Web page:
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Why we celebrate letting the sunshine in

Sergius Golowin believes Easter is innate. RDB

Swiss author and myth expert Sergius Golowin tells swissinfo how even if Easter traditions were forgotten, people would probably rediscover them.

This content was published on April 16, 2006 - 10:23

Even before Christian superstitions, Golowin says Easter had always symbolised the birth and resurrection of Nature after the long winter months.

swissinfo: Some people like to decorate their homes at Easter with eggs and branches and other things. Is this a recent tradition?

Sergius Golowin: You can't really tell from historical sources. But even if we no longer knew pre-Christian and Christian traditions, we would probably still end up celebrating Easter. Easter is a time of green shoots and growth, of blooming flowers and resurrection.

Easter is innate, almost instinctive. We probably can't help but be happy about the arrival of spring, with the return of sunshine and light.

swissinfo: The roots of an Easter-time festival predate Christianity. So what are people actually celebrating?

S.G.: Resurrection time is the proof that you have survived the cold and dark winter. People showed their pleasure by picking the first flowers and twigs.

Eggs, an important foodstuff at the time, were also given out. They were often painted red, the colour of fire, the Sun and the dawn sky.

The rabbit that brought the eggs was the symbol of fertility, since rabbits have plenty of offspring. In books interpreting dreams, it is said that a person who dreams of eggs or rabbits at Easter time will be happy. And someone who sees a rabbit at dawn over Easter will stay healthy and have a good year.

swissinfo: Did pre-Christian feast days reflect the time of the year?

S.G.: Yes, people had to live according to the seasons. Life and work were part of a cycle.

In spring, life began anew, people started to work to ensure survival and enjoyment grew. By mid-summer, everything was at its peak. In autumn, Nature started to shut down before the long winter stretch.

swissinfo: People no longer live according to the seasons. Are feast days now driven by consumerism and the desire to escape everyday life?

S.G.: It's obvious that sales of Easter eggs and bunnies are driven by chocolate consumption. But they do remind us of the reasons for celebrating it and the traditions of our forebears. Eating and drinking have always played a role there.

For example there is the tradition of heading in silence to a fountain or a spring before dawn on Easter Sunday to drink water that will keep you healthy and happy. This old tradition has enjoyed a recent resurgence.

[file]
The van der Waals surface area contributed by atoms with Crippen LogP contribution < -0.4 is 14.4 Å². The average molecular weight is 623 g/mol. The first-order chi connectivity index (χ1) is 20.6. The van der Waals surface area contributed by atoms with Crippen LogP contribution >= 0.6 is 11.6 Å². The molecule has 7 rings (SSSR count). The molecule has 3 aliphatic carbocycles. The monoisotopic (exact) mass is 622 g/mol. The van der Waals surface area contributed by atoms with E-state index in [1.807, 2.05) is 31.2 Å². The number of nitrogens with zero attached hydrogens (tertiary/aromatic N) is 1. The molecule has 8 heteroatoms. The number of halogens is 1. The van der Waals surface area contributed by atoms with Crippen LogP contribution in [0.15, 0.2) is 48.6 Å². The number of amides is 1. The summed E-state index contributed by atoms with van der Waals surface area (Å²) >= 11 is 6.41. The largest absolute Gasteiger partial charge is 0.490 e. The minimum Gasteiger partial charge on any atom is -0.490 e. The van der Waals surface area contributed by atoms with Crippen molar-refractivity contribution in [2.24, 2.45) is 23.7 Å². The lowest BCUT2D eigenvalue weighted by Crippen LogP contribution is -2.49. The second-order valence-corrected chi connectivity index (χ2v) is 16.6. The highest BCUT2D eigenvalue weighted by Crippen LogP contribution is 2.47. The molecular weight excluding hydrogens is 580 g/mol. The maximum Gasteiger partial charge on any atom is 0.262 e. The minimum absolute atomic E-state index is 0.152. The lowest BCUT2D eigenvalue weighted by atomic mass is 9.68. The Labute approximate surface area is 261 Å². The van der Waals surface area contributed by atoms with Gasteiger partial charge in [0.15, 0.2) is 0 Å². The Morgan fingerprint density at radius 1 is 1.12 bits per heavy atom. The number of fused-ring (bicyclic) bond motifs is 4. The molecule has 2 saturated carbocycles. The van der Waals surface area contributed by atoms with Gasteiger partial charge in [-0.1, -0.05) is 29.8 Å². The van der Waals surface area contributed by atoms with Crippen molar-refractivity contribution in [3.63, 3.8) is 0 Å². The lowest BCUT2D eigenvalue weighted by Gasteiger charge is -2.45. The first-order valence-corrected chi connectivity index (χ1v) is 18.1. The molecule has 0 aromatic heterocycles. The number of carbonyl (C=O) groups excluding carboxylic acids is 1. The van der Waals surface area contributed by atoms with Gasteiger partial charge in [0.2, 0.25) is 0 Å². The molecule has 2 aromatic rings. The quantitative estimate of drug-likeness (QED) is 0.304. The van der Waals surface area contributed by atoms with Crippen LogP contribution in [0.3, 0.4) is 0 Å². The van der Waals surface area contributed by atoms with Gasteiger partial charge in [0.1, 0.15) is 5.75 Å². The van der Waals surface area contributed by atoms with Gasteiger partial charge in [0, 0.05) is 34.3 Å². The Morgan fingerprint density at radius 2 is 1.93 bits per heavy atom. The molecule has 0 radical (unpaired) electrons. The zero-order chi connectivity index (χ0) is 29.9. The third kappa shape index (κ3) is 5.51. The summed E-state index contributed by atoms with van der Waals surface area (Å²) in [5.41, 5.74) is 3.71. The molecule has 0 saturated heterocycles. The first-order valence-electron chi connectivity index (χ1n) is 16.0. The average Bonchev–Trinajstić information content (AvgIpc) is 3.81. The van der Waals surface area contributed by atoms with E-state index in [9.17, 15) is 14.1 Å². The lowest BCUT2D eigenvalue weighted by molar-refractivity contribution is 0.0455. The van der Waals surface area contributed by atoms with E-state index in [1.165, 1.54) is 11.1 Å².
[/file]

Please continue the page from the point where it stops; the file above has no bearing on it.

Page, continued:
swissinfo: Christianity links Easter to the story of Jesus – Christians believe he was crucified on Good Friday only to rise from the dead on Easter Sunday. What does Easter mean in Christian churches?

S.G.: Christians believe, just as others did before Jesus's time, in the resurrection of Nature, with the help of God. People can see with their own eyes that God keeps his promise that everything will come back to life.

swissinfo: So the churches haven't taken over Easter for themselves?

S.G.: Not really. The Eastern churches don't use the imagery of Christ on the cross but of Christ having risen from the dead surrounded by light, who gives the faithful happiness, salvation and redemption.

swissinfo: Children hunting for eggs is a typical image of Easter. Was this always the case?

S.G.: Probably. In earlier times children could hardly leave the home in winter because they weren't strong enough to face the cold and snow – and there was no skiing or sledding.

With the return of sunshine in spring, you want to go outside, perhaps go up a hill and greet the new year.

swissinfo: So is Easter Sunday the most lively feast day of the year?

S.G.: Yes. If Easter loses its significance, it's because we are too civilised. If you look deep into the human soul, you can see that chocolate eggs have the same significance as the lovingly painted eggs of the old tradition.

swissinfo-interview: Renat Künzi

In brief

Christians and Pagans have celebrated death and resurrection themes following the spring equinox for millennia.

Most religious historians believe many elements of the Christian observance of Easter were derived from earlier Pagan celebrations.

In most Christian societies, the holiday's name is derived from Pesach, the Hebrew name of Passover, a Jewish holiday to which the Christian Easter is closely linked.

The English and German names, Easter and Ostern, are related to ancient names for the month of April, Eostremonat and Ostaramanoth respectively.

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Key facts

Sergius Golowin was born in Prague in 1930.
Golowin, who lives in Bern, is a librarian, folklorist, myth expert, politician and author.
In 1974 he received the Swiss Schiller Foundation's annual prize for his services to folklore and marginal cultural practices.
During the 1950s and 1960s Golowin was one of the leaders of the so-called non-conformist movement in Switzerland.

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